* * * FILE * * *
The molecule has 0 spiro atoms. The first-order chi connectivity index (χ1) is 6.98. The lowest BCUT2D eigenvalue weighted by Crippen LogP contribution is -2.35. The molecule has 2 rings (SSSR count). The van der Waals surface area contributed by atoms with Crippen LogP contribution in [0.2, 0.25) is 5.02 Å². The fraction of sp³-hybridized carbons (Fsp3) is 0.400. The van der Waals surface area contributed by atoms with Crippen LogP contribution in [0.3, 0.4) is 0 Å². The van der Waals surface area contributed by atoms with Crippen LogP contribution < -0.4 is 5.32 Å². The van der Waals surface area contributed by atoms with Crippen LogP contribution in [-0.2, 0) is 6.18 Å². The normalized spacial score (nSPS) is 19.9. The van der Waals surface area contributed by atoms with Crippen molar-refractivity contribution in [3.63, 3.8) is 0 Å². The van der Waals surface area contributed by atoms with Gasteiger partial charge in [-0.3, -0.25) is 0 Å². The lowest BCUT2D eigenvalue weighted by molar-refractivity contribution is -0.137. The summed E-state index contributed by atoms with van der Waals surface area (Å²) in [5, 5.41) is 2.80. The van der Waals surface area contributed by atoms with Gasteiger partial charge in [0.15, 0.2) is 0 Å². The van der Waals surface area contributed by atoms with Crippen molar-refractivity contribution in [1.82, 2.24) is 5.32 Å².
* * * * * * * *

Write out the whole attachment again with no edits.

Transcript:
The molecule has 0 spiro atoms. The first-order chi connectivity index (χ1) is 6.98. The lowest BCUT2D eigenvalue weighted by Crippen LogP contribution is -2.35. The molecule has 2 rings (SSSR count). The van der Waals surface area contributed by atoms with Crippen LogP contribution in [0.2, 0.25) is 5.02 Å². The fraction of sp³-hybridized carbons (Fsp3) is 0.400. The van der Waals surface area contributed by atoms with Crippen LogP contribution in [0.3, 0.4) is 0 Å². The van der Waals surface area contributed by atoms with Crippen LogP contribution < -0.4 is 5.32 Å². The van der Waals surface area contributed by atoms with Crippen LogP contribution in [-0.2, 0) is 6.18 Å². The normalized spacial score (nSPS) is 19.9. The van der Waals surface area contributed by atoms with Crippen molar-refractivity contribution in [3.63, 3.8) is 0 Å². The van der Waals surface area contributed by atoms with Gasteiger partial charge in [-0.3, -0.25) is 0 Å². The lowest BCUT2D eigenvalue weighted by molar-refractivity contribution is -0.137. The summed E-state index contributed by atoms with van der Waals surface area (Å²) in [5, 5.41) is 2.80. The van der Waals surface area contributed by atoms with Gasteiger partial charge in [0.15, 0.2) is 0 Å². The van der Waals surface area contributed by atoms with Crippen molar-refractivity contribution in [1.82, 2.24) is 5.32 Å².